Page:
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Numerous of a financial organization which is not merely getting NBFC licenses are taking a secondary route to obtain one, by buying out some existing NBFC(Sale NBFC), ideally, some entity which is not operational or is a minute player. This is the most efficient & less costly way to obtain NBFC License. Thus, the group offers an extensive range of services to buy (takeover/acquisition) or NBFC for sale in India. Many NBFCs (Non-Banking Financial Companies) registered with Reserve Bank of India as a Non-Deposit Accepting (Category-B) companies are available for Sale through NBFC Liaising Group.
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Prior approval in writing of the Reserve Bank will be required for –
In our country, the interest rates are high in contrast to the rest of the world. Thus taking loans from other countries which have lower interest rates are very helpful for an Indian company. An NBFC also chooses foreign investment over Indian investment as foreign investors might be able to invest much more money compared to an Indian resource.
On the other hand, foreign investors are also attracted to Indian companies in various stages of growth for various reasons like this country has growing customer base and foreign capital can witness more growth in an emerging economy like India as compared to saturated western markets which offer limited growth opportunities.
All the requirements concerning to foreign exchange in & are regulated by the FEMA, 2000 & the working & operations of NBFCs are regulated by the Reserve Bank of India within the framework of the RBI Regulation Act 1934 and the directions issued by it. NBFCs are allowable up to 100% FDI but subject to the minimum capitalization norms as issued by the Government.
The Foreign Exchange Management Act, 1999 and Foreign Exchange Management (Borrowing and Lending in Foreign Exchange) Regulation, 2000 and the RBI regulations govern the provisions relating to foreign loans.
Loans from foreign institutions are named as external Commercial Borrowings or ECB. The foreign loans could be taken from foreign banks or foreign financial institutions.
One can also take ECB in the form of bonds, preference shares, and debenture. A loan from a foreign shareholder who owns at least 25% of the shares of the borrower company will also come under the ambit of ECB.
However, not every sector of business can avail of foreign loans. The RBI allows ECBs to be obtained only some specific sectors after fulfilling all the necessary requirements. To get foreign loans from a Non-banking financial company it only requires complying with the procedural requirements. There is no need for the approval of RBI while availing the loans.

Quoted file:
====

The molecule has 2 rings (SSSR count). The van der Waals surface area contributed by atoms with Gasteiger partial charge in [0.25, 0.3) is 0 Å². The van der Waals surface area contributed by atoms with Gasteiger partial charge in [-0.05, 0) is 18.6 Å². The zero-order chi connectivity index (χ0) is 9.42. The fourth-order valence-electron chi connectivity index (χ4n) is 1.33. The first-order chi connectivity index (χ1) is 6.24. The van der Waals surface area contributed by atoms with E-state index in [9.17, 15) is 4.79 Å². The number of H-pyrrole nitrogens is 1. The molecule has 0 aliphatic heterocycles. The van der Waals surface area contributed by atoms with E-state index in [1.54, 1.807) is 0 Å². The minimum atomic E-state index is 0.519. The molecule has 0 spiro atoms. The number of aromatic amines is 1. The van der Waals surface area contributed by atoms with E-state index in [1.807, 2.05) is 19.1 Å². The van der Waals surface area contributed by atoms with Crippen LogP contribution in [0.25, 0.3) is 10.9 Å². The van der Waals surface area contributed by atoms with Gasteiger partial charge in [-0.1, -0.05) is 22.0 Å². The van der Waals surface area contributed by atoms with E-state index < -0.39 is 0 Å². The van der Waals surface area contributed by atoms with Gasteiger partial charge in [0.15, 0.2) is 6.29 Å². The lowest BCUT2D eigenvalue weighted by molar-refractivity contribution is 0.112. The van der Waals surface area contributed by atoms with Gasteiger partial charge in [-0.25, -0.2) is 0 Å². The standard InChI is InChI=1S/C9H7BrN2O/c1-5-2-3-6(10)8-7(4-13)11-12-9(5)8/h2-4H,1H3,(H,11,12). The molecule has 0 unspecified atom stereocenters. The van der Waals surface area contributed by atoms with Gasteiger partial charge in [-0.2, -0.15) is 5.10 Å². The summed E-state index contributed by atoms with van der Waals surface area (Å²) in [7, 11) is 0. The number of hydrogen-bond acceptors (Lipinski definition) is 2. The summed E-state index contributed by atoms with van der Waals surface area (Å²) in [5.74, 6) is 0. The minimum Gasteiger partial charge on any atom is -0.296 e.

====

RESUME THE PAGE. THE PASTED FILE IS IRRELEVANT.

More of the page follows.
NBFC shall bring their foreign investment not only in liquid currency but also in some other ways like an exchange of shares, conversion of loans to share, exchange of some skillsets, etc.
In Foreign Exchange Management Regulation there are certain rules and restriction mentioned about the external commercial borrowing. There are specific rules one need to follow the maturity period and the amount of interest to be paid.
The cost of an ECB includes the interest charged by the bank, other fees and expenses paid in foreign loans. It must be within the limit which is measured with respect to a reference rate called the LIBOR or London Interbank Offered Rate.
For a loan whose average maturity period is 3-5 years, its interest would be 3.5% over six months the LIBOR and for the loan which will be matured after more than 5 years its interest ceiling would be plus 5% over the six month LIBOR.
For any foreign loans under the automatic route, the NBFCs require submitting Form 83 to the Authorized Dealer bank to acquire the LRN number. The LRN number or Loan Registration Number must be certified by a company secretary or chartered accountant.
Then the AD bank must forward a copy of from 83 to the department of statistics and Information Management of RBI. The loan can be only be taken after the allotment of the LRN number. When a non-banking financial company is unable to repay its loans, it can convert some or all of its debts into equity after taking the consent of the lender. Provided that, when a company wants to convert the loan into equity it must ensure that the shares are issued under the FEMA pricing guidelines.